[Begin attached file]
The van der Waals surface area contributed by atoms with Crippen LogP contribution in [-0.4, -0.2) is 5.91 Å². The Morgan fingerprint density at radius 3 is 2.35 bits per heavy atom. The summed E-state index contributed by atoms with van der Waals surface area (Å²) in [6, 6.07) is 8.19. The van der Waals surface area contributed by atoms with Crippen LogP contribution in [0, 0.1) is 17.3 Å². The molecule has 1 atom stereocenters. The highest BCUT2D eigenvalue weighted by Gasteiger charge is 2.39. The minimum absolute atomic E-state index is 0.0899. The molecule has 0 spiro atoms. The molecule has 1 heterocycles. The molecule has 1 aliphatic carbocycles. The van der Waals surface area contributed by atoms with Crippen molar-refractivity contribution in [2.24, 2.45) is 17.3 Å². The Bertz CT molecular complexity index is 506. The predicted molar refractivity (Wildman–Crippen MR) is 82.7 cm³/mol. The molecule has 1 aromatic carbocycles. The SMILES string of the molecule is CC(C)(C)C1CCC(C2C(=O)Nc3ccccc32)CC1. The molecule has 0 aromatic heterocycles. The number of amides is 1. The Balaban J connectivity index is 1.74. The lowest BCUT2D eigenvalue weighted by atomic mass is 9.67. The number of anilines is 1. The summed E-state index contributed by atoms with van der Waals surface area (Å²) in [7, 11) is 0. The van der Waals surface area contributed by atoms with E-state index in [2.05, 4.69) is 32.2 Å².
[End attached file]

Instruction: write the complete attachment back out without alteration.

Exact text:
The van der Waals surface area contributed by atoms with Crippen LogP contribution in [-0.4, -0.2) is 5.91 Å². The Morgan fingerprint density at radius 3 is 2.35 bits per heavy atom. The summed E-state index contributed by atoms with van der Waals surface area (Å²) in [6, 6.07) is 8.19. The van der Waals surface area contributed by atoms with Crippen LogP contribution in [0, 0.1) is 17.3 Å². The molecule has 1 atom stereocenters. The highest BCUT2D eigenvalue weighted by Gasteiger charge is 2.39. The minimum absolute atomic E-state index is 0.0899. The molecule has 0 spiro atoms. The molecule has 1 heterocycles. The molecule has 1 aliphatic carbocycles. The van der Waals surface area contributed by atoms with Crippen molar-refractivity contribution in [2.24, 2.45) is 17.3 Å². The Bertz CT molecular complexity index is 506. The predicted molar refractivity (Wildman–Crippen MR) is 82.7 cm³/mol. The molecule has 1 aromatic carbocycles. The SMILES string of the molecule is CC(C)(C)C1CCC(C2C(=O)Nc3ccccc32)CC1. The molecule has 0 aromatic heterocycles. The number of amides is 1. The Balaban J connectivity index is 1.74. The lowest BCUT2D eigenvalue weighted by atomic mass is 9.67. The number of anilines is 1. The summed E-state index contributed by atoms with van der Waals surface area (Å²) in [7, 11) is 0. The van der Waals surface area contributed by atoms with E-state index in [2.05, 4.69) is 32.2 Å².